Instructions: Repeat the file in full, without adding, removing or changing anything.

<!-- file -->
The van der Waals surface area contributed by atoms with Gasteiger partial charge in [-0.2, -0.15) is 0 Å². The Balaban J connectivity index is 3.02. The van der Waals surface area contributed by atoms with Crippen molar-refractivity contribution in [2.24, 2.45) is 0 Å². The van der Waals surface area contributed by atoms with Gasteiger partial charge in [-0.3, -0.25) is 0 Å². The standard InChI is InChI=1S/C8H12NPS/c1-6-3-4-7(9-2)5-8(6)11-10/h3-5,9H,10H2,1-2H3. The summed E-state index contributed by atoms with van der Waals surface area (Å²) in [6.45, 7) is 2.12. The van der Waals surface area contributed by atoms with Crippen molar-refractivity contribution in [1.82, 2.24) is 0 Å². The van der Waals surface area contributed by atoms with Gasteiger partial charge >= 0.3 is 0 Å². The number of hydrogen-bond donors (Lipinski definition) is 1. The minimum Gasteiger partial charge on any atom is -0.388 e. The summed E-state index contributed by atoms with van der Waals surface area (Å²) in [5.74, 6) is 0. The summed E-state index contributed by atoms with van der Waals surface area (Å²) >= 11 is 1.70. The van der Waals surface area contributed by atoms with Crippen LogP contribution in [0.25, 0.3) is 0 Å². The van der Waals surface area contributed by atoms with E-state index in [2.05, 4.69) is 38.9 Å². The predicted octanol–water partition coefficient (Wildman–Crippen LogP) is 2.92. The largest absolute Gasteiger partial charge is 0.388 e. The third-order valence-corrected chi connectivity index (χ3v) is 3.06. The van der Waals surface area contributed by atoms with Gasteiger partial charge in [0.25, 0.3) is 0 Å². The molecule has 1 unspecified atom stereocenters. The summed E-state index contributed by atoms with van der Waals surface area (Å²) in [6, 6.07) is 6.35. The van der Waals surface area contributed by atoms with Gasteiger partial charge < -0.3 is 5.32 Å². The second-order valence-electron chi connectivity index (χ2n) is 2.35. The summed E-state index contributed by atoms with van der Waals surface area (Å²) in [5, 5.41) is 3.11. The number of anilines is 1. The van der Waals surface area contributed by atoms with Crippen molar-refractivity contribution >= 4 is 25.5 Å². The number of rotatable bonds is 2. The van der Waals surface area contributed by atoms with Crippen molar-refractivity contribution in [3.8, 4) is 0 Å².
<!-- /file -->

The van der Waals surface area contributed by atoms with Gasteiger partial charge in [-0.2, -0.15) is 0 Å². The Balaban J connectivity index is 3.02. The van der Waals surface area contributed by atoms with Crippen molar-refractivity contribution in [2.24, 2.45) is 0 Å². The van der Waals surface area contributed by atoms with Gasteiger partial charge in [-0.3, -0.25) is 0 Å². The standard InChI is InChI=1S/C8H12NPS/c1-6-3-4-7(9-2)5-8(6)11-10/h3-5,9H,10H2,1-2H3. The summed E-state index contributed by atoms with van der Waals surface area (Å²) in [6.45, 7) is 2.12. The van der Waals surface area contributed by atoms with Crippen molar-refractivity contribution in [1.82, 2.24) is 0 Å². The van der Waals surface area contributed by atoms with Gasteiger partial charge >= 0.3 is 0 Å². The number of hydrogen-bond donors (Lipinski definition) is 1. The minimum Gasteiger partial charge on any atom is -0.388 e. The summed E-state index contributed by atoms with van der Waals surface area (Å²) in [5.74, 6) is 0. The summed E-state index contributed by atoms with van der Waals surface area (Å²) >= 11 is 1.70. The van der Waals surface area contributed by atoms with Crippen LogP contribution in [0.25, 0.3) is 0 Å². The van der Waals surface area contributed by atoms with E-state index in [2.05, 4.69) is 38.9 Å². The predicted octanol–water partition coefficient (Wildman–Crippen LogP) is 2.92. The largest absolute Gasteiger partial charge is 0.388 e. The third-order valence-corrected chi connectivity index (χ3v) is 3.06. The van der Waals surface area contributed by atoms with Gasteiger partial charge in [0.25, 0.3) is 0 Å². The molecule has 1 unspecified atom stereocenters. The summed E-state index contributed by atoms with van der Waals surface area (Å²) in [6, 6.07) is 6.35. The van der Waals surface area contributed by atoms with Gasteiger partial charge < -0.3 is 5.32 Å². The second-order valence-electron chi connectivity index (χ2n) is 2.35. The summed E-state index contributed by atoms with van der Waals surface area (Å²) in [5, 5.41) is 3.11. The number of anilines is 1. The van der Waals surface area contributed by atoms with Crippen molar-refractivity contribution >= 4 is 25.5 Å². The number of rotatable bonds is 2. The van der Waals surface area contributed by atoms with Crippen molar-refractivity contribution in [3.8, 4) is 0 Å².